What Should You Know About The Unusually Active Hurricane Season?

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It’s currently the peak of hurricane season, and for the first time since the 1971 hurricane season, the Atlantic Ocean has five active tropical cyclones. Forecasters now expect 28 storms this season, which would tie the record for most storms in a season with 2005’s hurricane season previously set. If you’re wondering whether you should be concerned about this unusual amount of activity, get to know the unusually active hurricane season of 2020 below.

Hurricane Paulette

Hurricane Paulette arrived on Monday in Bermuda as a Category 1 storm with 100 mph winds. Paulette strengthened to a Category 2 storm as it moved north away from Bermuda, and all hurricane watches and warnings were discontinued as the storm left the country. Now, Paulette is projected to turn south in the Atlantic. Forecasters predict the storm will not impact any other land.

Hurricane Sally

On September 16, Hurricane Sally was the first hurricane to make landfall in Alabama since Hurricane Ivan in 2004. Sally arrived at 4:45 a.m. on the Gulf Shores as a Category 2 hurricane with a wind speed of 105 miles per hour. To date, the hurricane has caused at least three deaths. One person died during the storm’s landfall on Dauphin Island, Alabama. Two others were killed by falling trees as the storm moved over Atlanta, Georgia.

Hurricane Sally drenched Alabama and Florida with more than two feet of rain in some areas. Approximately 400,000 homes and businesses remain without power after Sally left coastal Alabama and Florida in ruin. 

By late Thursday night, Sally was moving over Virginia and had transitioned to a tropical rainstorm. The National Hurricane Center (NHC) predicted moderate river flooding, which prompted flash flood warnings.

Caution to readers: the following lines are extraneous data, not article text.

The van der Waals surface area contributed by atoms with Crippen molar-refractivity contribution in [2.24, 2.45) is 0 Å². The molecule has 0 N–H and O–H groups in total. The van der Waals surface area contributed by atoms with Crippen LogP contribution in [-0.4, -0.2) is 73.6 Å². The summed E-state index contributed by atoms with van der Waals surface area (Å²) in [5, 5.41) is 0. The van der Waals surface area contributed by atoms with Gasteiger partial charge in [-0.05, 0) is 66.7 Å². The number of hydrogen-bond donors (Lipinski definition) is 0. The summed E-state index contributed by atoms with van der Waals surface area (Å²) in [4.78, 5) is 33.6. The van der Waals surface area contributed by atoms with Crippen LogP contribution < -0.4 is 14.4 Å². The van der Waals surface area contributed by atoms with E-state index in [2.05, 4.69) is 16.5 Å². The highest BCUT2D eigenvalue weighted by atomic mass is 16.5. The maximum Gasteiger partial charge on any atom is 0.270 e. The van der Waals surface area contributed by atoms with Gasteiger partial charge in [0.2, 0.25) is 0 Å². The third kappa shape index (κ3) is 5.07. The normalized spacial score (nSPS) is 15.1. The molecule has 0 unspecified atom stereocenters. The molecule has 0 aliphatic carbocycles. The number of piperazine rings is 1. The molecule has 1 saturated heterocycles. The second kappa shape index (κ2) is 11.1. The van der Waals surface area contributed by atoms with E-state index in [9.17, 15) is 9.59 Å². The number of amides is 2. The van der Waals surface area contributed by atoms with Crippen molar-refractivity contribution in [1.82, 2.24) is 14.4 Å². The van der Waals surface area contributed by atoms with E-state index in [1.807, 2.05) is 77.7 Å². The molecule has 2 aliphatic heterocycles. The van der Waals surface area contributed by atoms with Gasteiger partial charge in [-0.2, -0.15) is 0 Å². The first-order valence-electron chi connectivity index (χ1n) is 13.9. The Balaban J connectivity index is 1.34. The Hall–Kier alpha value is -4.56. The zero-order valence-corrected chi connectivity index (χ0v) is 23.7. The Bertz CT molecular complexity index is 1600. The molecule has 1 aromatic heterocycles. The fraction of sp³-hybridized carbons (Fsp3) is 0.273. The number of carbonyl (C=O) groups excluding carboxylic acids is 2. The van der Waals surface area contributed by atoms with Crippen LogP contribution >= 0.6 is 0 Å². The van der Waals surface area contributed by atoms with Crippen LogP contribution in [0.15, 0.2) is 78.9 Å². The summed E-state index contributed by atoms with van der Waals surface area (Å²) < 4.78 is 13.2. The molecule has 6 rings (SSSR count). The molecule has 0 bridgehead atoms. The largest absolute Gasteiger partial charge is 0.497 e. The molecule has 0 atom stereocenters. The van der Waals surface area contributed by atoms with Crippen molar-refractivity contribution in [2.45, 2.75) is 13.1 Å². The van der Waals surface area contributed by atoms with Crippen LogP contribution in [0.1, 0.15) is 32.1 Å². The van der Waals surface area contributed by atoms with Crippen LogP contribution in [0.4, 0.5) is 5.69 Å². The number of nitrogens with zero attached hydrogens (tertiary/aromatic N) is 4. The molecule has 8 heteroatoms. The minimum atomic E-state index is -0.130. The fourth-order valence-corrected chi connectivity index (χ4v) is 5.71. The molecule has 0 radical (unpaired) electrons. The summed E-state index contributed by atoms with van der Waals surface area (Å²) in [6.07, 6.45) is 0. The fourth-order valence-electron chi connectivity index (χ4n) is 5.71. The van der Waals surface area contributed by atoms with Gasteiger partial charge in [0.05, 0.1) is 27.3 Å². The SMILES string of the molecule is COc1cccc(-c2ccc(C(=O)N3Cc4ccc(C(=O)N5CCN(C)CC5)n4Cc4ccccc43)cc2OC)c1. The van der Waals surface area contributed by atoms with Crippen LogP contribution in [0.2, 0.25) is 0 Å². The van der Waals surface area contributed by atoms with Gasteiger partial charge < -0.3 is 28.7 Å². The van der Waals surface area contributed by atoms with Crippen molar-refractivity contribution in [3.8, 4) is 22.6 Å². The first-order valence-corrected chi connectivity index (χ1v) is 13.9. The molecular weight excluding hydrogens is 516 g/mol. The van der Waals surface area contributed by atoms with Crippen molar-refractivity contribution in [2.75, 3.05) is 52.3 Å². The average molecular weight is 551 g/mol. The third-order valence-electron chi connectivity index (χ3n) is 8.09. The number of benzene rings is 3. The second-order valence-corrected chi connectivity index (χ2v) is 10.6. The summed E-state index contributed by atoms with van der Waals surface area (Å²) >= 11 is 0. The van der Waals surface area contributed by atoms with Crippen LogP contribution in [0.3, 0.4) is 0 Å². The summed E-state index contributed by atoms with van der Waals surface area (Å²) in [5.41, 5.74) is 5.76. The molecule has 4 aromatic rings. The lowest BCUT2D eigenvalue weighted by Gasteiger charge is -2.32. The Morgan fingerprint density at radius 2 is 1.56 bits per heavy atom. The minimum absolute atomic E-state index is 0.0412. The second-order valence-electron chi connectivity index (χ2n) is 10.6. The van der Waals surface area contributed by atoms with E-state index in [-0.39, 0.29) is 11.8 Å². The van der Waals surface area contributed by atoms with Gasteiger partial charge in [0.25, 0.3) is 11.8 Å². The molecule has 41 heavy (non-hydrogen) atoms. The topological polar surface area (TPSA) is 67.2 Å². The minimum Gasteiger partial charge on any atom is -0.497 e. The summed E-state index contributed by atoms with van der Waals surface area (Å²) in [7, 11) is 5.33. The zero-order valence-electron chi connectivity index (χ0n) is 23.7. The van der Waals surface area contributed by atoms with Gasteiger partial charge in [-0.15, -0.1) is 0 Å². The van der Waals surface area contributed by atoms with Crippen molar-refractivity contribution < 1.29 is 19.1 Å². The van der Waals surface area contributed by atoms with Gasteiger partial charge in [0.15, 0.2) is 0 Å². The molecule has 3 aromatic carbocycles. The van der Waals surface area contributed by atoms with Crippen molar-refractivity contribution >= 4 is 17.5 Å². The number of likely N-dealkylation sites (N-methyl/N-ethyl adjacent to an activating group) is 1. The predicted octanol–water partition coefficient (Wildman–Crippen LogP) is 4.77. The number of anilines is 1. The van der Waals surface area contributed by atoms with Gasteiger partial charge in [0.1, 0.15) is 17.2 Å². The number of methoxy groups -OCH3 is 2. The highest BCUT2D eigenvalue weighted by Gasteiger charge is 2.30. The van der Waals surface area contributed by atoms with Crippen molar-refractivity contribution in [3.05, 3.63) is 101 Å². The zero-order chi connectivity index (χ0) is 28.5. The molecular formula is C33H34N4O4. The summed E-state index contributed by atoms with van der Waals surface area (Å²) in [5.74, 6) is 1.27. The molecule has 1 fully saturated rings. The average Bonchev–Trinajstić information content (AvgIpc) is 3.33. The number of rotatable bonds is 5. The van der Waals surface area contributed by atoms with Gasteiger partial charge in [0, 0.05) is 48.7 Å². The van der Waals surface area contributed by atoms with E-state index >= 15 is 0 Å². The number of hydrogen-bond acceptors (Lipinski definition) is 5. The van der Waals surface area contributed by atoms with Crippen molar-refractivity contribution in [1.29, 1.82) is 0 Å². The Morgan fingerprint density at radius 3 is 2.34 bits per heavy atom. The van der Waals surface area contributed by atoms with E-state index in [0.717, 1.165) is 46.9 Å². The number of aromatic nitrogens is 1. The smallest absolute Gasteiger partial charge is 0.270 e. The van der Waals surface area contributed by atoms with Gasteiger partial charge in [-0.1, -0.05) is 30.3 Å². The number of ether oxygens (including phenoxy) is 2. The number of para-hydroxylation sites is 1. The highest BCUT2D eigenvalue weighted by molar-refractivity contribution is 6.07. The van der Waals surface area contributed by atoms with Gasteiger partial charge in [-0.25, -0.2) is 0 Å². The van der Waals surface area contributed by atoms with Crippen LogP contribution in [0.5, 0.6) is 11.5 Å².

Tropical Storm Teddy

As of Friday morning, Hurricane Teddy was the strongest active storm with maximum sustained winds of 140 miles per hour. Teddy will pose a threat to Bermuda early next week and is currently located 800 miles from the island. There is some uncertainty about the potential impacts, but the NHC advises that Bermuda should monitor the forecast closely and prepare for the potential of another hurricane strike. Forecasters predict that after Teddy impacts Bermuda, it may strike Atlantic Canada or northern New England later next week.

Tropical Storm Vicky

Tropical Storm Vicky, which formed on Monday, weakened to a tropical depression approximately 1,000 miles west-northwest of the Cabo Verde Islands on Thursday afternoon. The cyclone is forecasted to dissipate tonight or early tomorrow, September 19. The NHC said that the storm would be short-lived and has been predicted not to impact land anywhere.

Tropical Depression Rene

Tropical Depression Rene spent its short life deep in the mid-Atlantic and far from land. The storm finally dissipated for good on Monday afternoon.

After the naming of Tropical Storm Vicky on Monday morning, the last name on the 2020 Atlantic hurricane season list is Tropical Storm Wilfred. On Friday morning, Wilfred was approximately 630 miles west-southwest of the Cabo Verde Islands and was moving west-northwest at about 17 miles per hour. The NHC predicted that the storm would weaken over the weekend.

To name additional storms, the NHC will use the Greek alphabet instead of the English alphabet. This alphabet transition has only occurred once since the NHC started naming storms in 1953. Not long after the NHC announced they would use the Greek alphabet, subtropical storm Alpha formed near Portugal. Currently, Tropical Depression 22 is brewing in the Gulf of Mexico – and there are still over two months left in hurricane season.

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